UN Rapporteur: Pine Ridge Housing Worst in US

US spent $1 trillion for the wars in Iraq and Afghanistan, while ignoring abysmal housing on Pine Ridge and widespread homelessness in US

Brenda Norrell
Censored News
Photo 1 and 2: Lakotas testify on housing at Pine Ridge. Courtesy UN Photo 2: Homeless by railroad tracks in Texas by Brenda Norrell

Overcrowding in housing on Pine Ridge Indian land in South Dakota was described as the worst viewed by the UN Special Rapporteur on the Right to Adequate Housing Raquel Rolnik, during a tour of US housing. The lack of fresh food and the lack of public transportation was also included in the report on Pine Ridge.

"During the mission, the Special Rapporteur observed many families living in subsidized housing units in conditions of severe overcrowding. This was particularly the case amongst immigrant families in Los Angeles, and most strikingly on Pine Ridge Native American Reservation, where it was described as commonplace to have three to four families living in a three-bedroom house. The conditions in the houses on the Reservation were the worst seen by the Special Rapporteur during her mission, evidence of the urgent and severe need for additional subsidized housing units there," states the report.

The Special Rapporteur visited Washington DC, New York, Chicago, New Orleans, Pine Ridge Reservation, Los Angeles and Pacoima, California.

Rolnik is issuing a report and making recommendations in Geneva on Friday.

March 4, 2010
Contact: Phil Wider - 212.253.1710, ext 301, phil@nesri.org
UN Expert to Report on Affordable Housing Crisis in US
NEW YORK - As part of the current session of the UN Human Rights Council in Geneva, Switzerland, on Friday, March 5, Raquel Rolnik, the UN Special Rapporteur on the Right to Adequate Housing, will present the official report of her office’s recent U.S. mission. The report, entitled: “Promotion and Protection of All Human Rights, Civil, Political, Economic, Social, and Cultural Rights Including the Right to Development,” highlights the Special Rapporteur’s findings on the mission and her recommendations to the U.S. government.

In partnership with community groups, the U.S. mission was coordinated by the National Economic and Social Rights Initiative (NESRI) and the National Law Center on Homelessness and Poverty. During her visit, which took place from October 22nd to November 8th, 2009, the Special Rapporteur visited six cities and focused on the foreclosure crisis, growing homelessness, and the severe lack of affordable housing, including the demolition of public housing and the under-funding of Section 8 based housing.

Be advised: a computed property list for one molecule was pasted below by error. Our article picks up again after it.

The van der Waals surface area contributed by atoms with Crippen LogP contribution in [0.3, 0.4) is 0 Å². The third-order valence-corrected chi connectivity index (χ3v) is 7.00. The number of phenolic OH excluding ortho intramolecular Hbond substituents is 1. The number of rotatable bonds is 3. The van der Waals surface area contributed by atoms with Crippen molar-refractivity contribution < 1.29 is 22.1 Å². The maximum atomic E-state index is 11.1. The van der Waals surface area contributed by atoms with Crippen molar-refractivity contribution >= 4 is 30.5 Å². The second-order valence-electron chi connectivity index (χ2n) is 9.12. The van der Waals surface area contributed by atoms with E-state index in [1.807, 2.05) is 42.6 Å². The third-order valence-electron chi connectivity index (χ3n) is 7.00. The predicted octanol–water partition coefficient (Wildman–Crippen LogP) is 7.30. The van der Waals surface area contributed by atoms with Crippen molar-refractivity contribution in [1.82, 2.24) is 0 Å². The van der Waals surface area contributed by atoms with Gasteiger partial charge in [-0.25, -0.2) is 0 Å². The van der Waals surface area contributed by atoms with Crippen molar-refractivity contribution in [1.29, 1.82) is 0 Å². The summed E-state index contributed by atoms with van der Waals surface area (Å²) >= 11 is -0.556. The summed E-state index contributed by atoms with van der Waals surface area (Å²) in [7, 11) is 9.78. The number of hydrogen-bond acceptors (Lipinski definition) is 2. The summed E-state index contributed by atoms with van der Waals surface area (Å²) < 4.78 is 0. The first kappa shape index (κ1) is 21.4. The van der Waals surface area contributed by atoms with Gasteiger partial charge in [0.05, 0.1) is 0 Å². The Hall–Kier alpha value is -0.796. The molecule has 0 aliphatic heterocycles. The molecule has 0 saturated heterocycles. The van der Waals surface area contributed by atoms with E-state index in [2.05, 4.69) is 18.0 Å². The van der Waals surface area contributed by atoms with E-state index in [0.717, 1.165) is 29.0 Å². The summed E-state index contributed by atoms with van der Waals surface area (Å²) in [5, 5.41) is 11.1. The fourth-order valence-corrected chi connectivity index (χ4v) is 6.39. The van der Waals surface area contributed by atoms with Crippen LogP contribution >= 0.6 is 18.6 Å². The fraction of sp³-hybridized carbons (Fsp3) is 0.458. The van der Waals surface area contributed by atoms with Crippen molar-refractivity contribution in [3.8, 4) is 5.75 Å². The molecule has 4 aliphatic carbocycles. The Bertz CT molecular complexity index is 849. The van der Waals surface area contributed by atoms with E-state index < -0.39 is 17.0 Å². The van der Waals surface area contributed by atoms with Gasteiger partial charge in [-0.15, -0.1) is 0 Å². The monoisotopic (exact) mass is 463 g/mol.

The Special Rapporteur’s final recommendations to the U.S. government include, but are not limited to, the following:

· Imposing a moratorium on the demolition and disposition of public housing until one-for-one replacement can be guaranteed;

· Including the Right to First Purchase for Section 8 buildings in the Preservation Bill;

· Extending the Protecting Tenants At Foreclosure Act beyond 2012;

· Developing alternatives to the criminalization of the homeless, e.g., where adequate shelter is not available, allowing homeless persons to shelter themselves in public areas;

· Ensuring that poor communities are not displaced as development takes place, with respect to the Choice Neighborhoods program; and

· Making empty and foreclosed properties available for sale to non-profit organizations and community land trusts.

In commenting on the significance of the final report, Tiffany M. Gardner, Director of NESRI’s Human Right to Housing Program, stated: “The Special Rapporteur’s final report highlights the myriad of housing issues local and community groups have been trying to highlight to government officials for many years. Hopefully this international attention will inspire meaningful dialogue towards workable solutions between our government and those communities that are directly impacted by these issues.”

Since the visit, national advocacy around these issues has continued. For example, NESRI and community partners across the country are producing a documentary on the U.S. mission. A trailer of the documentary, which will be previewed tomorrow at the UN in Geneva, will highlight the site visits conducted by the Special Rapporteur during the mission and will underscore the work of local community groups in combating the housing crisis and building the national human right to housing movement.

Reflecting on the ongoing impact of the mission, Becky Dennison from Los Angeles Community Action Network explained: “Most organizations and members who planned and participated in the Special Rapporteur’s visit continue to work together to promote and demand the right to housing in Los Angeles. In December 2009, on International Human Rights Day, more than 250 residents that were truly reflective of multi-cultural Los Angeles took to the streets to bring light to domestic human rights violations.”